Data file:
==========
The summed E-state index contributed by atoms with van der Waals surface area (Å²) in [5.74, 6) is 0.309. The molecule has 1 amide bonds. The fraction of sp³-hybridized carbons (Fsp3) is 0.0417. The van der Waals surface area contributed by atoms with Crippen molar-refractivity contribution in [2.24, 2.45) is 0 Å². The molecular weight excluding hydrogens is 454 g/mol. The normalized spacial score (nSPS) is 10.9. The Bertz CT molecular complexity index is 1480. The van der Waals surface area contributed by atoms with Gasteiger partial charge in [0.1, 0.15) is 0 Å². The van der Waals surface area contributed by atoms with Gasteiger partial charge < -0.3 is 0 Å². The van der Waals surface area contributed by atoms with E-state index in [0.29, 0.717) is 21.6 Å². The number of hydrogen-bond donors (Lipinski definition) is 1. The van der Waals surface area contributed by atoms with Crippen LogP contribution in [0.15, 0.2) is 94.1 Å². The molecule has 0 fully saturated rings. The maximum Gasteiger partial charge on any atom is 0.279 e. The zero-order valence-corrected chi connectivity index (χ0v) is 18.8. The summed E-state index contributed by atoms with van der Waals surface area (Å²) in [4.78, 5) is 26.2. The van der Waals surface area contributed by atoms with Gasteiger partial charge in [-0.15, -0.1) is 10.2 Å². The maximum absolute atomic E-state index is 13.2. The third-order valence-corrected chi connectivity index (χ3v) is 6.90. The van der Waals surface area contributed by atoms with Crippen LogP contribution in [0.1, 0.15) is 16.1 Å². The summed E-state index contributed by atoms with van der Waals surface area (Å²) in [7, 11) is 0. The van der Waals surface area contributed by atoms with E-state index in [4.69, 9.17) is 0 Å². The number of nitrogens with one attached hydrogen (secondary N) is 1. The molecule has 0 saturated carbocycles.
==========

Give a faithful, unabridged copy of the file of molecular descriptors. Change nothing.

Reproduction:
The summed E-state index contributed by atoms with van der Waals surface area (Å²) in [5.74, 6) is 0.309. The molecule has 1 amide bonds. The fraction of sp³-hybridized carbons (Fsp3) is 0.0417. The van der Waals surface area contributed by atoms with Crippen molar-refractivity contribution in [2.24, 2.45) is 0 Å². The molecular weight excluding hydrogens is 454 g/mol. The normalized spacial score (nSPS) is 10.9. The Bertz CT molecular complexity index is 1480. The van der Waals surface area contributed by atoms with Gasteiger partial charge in [0.1, 0.15) is 0 Å². The van der Waals surface area contributed by atoms with Gasteiger partial charge < -0.3 is 0 Å². The van der Waals surface area contributed by atoms with E-state index in [0.29, 0.717) is 21.6 Å². The number of hydrogen-bond donors (Lipinski definition) is 1. The van der Waals surface area contributed by atoms with Crippen LogP contribution in [0.15, 0.2) is 94.1 Å². The molecule has 0 fully saturated rings. The maximum Gasteiger partial charge on any atom is 0.279 e. The zero-order valence-corrected chi connectivity index (χ0v) is 18.8. The summed E-state index contributed by atoms with van der Waals surface area (Å²) in [4.78, 5) is 26.2. The van der Waals surface area contributed by atoms with Gasteiger partial charge in [-0.15, -0.1) is 10.2 Å². The maximum absolute atomic E-state index is 13.2. The third-order valence-corrected chi connectivity index (χ3v) is 6.90. The van der Waals surface area contributed by atoms with Crippen LogP contribution in [0.1, 0.15) is 16.1 Å². The summed E-state index contributed by atoms with van der Waals surface area (Å²) in [7, 11) is 0. The van der Waals surface area contributed by atoms with E-state index in [4.69, 9.17) is 0 Å². The number of nitrogens with one attached hydrogen (secondary N) is 1. The molecule has 0 saturated carbocycles.